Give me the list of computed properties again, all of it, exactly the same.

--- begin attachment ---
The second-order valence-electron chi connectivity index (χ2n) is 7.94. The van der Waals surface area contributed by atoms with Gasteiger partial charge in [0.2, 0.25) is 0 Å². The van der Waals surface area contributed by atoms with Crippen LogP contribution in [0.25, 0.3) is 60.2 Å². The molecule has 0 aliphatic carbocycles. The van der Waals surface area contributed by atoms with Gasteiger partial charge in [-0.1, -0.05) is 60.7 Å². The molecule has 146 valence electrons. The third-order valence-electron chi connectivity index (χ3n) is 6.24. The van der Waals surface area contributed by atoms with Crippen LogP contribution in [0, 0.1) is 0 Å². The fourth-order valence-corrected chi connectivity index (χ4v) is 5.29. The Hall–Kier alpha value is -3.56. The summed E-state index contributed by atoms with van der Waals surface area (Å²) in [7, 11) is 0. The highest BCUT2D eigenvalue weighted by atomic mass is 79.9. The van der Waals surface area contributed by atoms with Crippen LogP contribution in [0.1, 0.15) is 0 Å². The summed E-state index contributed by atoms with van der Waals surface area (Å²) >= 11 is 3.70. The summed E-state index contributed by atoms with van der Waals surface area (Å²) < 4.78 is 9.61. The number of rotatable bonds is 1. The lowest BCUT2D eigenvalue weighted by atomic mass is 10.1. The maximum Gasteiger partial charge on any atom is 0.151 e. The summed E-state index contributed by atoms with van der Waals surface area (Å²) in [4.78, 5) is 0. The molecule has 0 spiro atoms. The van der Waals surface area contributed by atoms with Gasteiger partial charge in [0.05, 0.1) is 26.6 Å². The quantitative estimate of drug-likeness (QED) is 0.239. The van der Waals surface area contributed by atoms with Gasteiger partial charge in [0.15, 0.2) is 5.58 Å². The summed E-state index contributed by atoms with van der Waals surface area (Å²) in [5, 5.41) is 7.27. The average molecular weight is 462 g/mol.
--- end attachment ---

The second-order valence-electron chi connectivity index (χ2n) is 7.94. The van der Waals surface area contributed by atoms with Gasteiger partial charge in [0.2, 0.25) is 0 Å². The van der Waals surface area contributed by atoms with Crippen LogP contribution in [0.25, 0.3) is 60.2 Å². The molecule has 0 aliphatic carbocycles. The van der Waals surface area contributed by atoms with Gasteiger partial charge in [-0.1, -0.05) is 60.7 Å². The molecule has 146 valence electrons. The third-order valence-electron chi connectivity index (χ3n) is 6.24. The van der Waals surface area contributed by atoms with Crippen LogP contribution in [0, 0.1) is 0 Å². The fourth-order valence-corrected chi connectivity index (χ4v) is 5.29. The Hall–Kier alpha value is -3.56. The summed E-state index contributed by atoms with van der Waals surface area (Å²) in [7, 11) is 0. The highest BCUT2D eigenvalue weighted by atomic mass is 79.9. The van der Waals surface area contributed by atoms with Crippen LogP contribution in [0.1, 0.15) is 0 Å². The summed E-state index contributed by atoms with van der Waals surface area (Å²) >= 11 is 3.70. The summed E-state index contributed by atoms with van der Waals surface area (Å²) < 4.78 is 9.61. The number of rotatable bonds is 1. The lowest BCUT2D eigenvalue weighted by atomic mass is 10.1. The maximum Gasteiger partial charge on any atom is 0.151 e. The summed E-state index contributed by atoms with van der Waals surface area (Å²) in [4.78, 5) is 0. The molecule has 0 spiro atoms. The van der Waals surface area contributed by atoms with Gasteiger partial charge in [0.05, 0.1) is 26.6 Å². The quantitative estimate of drug-likeness (QED) is 0.239. The van der Waals surface area contributed by atoms with Gasteiger partial charge in [0.15, 0.2) is 5.58 Å². The summed E-state index contributed by atoms with van der Waals surface area (Å²) in [5, 5.41) is 7.27. The average molecular weight is 462 g/mol.